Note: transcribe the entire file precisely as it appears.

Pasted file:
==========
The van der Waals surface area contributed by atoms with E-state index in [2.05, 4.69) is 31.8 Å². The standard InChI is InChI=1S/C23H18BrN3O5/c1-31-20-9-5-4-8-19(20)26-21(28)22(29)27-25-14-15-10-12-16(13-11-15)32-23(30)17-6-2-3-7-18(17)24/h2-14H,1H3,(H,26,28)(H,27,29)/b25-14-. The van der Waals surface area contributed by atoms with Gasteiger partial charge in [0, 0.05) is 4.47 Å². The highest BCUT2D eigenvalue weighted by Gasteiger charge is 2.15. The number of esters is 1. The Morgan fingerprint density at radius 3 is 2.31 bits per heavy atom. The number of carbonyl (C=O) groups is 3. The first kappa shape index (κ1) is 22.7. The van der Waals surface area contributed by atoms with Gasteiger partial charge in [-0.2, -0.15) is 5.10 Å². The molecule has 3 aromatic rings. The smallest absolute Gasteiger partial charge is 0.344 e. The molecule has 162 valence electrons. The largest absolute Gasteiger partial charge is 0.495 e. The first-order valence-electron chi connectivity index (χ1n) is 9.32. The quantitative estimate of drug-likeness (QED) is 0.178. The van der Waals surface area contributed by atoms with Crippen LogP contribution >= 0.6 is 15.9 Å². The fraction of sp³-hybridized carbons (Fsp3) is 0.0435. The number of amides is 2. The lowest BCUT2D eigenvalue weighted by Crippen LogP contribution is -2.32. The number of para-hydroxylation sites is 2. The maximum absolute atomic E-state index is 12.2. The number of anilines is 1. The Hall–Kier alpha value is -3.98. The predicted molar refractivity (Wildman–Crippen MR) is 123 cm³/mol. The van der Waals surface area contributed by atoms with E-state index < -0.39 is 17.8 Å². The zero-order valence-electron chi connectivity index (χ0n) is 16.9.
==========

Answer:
The van der Waals surface area contributed by atoms with E-state index in [2.05, 4.69) is 31.8 Å². The standard InChI is InChI=1S/C23H18BrN3O5/c1-31-20-9-5-4-8-19(20)26-21(28)22(29)27-25-14-15-10-12-16(13-11-15)32-23(30)17-6-2-3-7-18(17)24/h2-14H,1H3,(H,26,28)(H,27,29)/b25-14-. The van der Waals surface area contributed by atoms with Gasteiger partial charge in [0, 0.05) is 4.47 Å². The highest BCUT2D eigenvalue weighted by Gasteiger charge is 2.15. The number of esters is 1. The Morgan fingerprint density at radius 3 is 2.31 bits per heavy atom. The number of carbonyl (C=O) groups is 3. The first kappa shape index (κ1) is 22.7. The van der Waals surface area contributed by atoms with Gasteiger partial charge in [-0.2, -0.15) is 5.10 Å². The molecule has 3 aromatic rings. The smallest absolute Gasteiger partial charge is 0.344 e. The molecule has 162 valence electrons. The largest absolute Gasteiger partial charge is 0.495 e. The first-order valence-electron chi connectivity index (χ1n) is 9.32. The quantitative estimate of drug-likeness (QED) is 0.178. The van der Waals surface area contributed by atoms with Crippen LogP contribution >= 0.6 is 15.9 Å². The fraction of sp³-hybridized carbons (Fsp3) is 0.0435. The number of amides is 2. The lowest BCUT2D eigenvalue weighted by Crippen LogP contribution is -2.32. The number of para-hydroxylation sites is 2. The maximum absolute atomic E-state index is 12.2. The number of anilines is 1. The Hall–Kier alpha value is -3.98. The predicted molar refractivity (Wildman–Crippen MR) is 123 cm³/mol. The van der Waals surface area contributed by atoms with E-state index < -0.39 is 17.8 Å². The zero-order valence-electron chi connectivity index (χ0n) is 16.9.